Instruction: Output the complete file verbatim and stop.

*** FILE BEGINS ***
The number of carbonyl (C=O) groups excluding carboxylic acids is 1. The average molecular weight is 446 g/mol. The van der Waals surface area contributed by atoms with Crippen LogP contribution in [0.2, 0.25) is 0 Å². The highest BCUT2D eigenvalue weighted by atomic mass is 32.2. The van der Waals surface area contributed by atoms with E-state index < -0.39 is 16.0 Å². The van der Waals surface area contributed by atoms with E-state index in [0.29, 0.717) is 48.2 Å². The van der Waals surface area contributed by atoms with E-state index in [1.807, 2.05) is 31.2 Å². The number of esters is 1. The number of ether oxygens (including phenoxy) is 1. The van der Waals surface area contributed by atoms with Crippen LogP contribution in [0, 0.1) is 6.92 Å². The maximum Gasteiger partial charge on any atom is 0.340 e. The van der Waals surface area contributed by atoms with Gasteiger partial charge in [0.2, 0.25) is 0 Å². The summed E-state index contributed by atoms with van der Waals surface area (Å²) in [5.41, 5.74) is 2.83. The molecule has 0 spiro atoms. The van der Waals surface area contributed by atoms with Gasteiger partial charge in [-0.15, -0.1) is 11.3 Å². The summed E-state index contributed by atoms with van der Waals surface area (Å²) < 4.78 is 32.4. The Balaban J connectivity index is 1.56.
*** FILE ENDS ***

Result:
The number of carbonyl (C=O) groups excluding carboxylic acids is 1. The average molecular weight is 446 g/mol. The van der Waals surface area contributed by atoms with Crippen LogP contribution in [0.2, 0.25) is 0 Å². The highest BCUT2D eigenvalue weighted by atomic mass is 32.2. The van der Waals surface area contributed by atoms with E-state index < -0.39 is 16.0 Å². The van der Waals surface area contributed by atoms with E-state index in [0.29, 0.717) is 48.2 Å². The van der Waals surface area contributed by atoms with E-state index in [1.807, 2.05) is 31.2 Å². The number of esters is 1. The number of ether oxygens (including phenoxy) is 1. The van der Waals surface area contributed by atoms with Crippen LogP contribution in [0, 0.1) is 6.92 Å². The maximum Gasteiger partial charge on any atom is 0.340 e. The van der Waals surface area contributed by atoms with Gasteiger partial charge in [0.2, 0.25) is 0 Å². The summed E-state index contributed by atoms with van der Waals surface area (Å²) in [5.41, 5.74) is 2.83. The molecule has 0 spiro atoms. The van der Waals surface area contributed by atoms with Gasteiger partial charge in [-0.15, -0.1) is 11.3 Å². The summed E-state index contributed by atoms with van der Waals surface area (Å²) < 4.78 is 32.4. The Balaban J connectivity index is 1.56.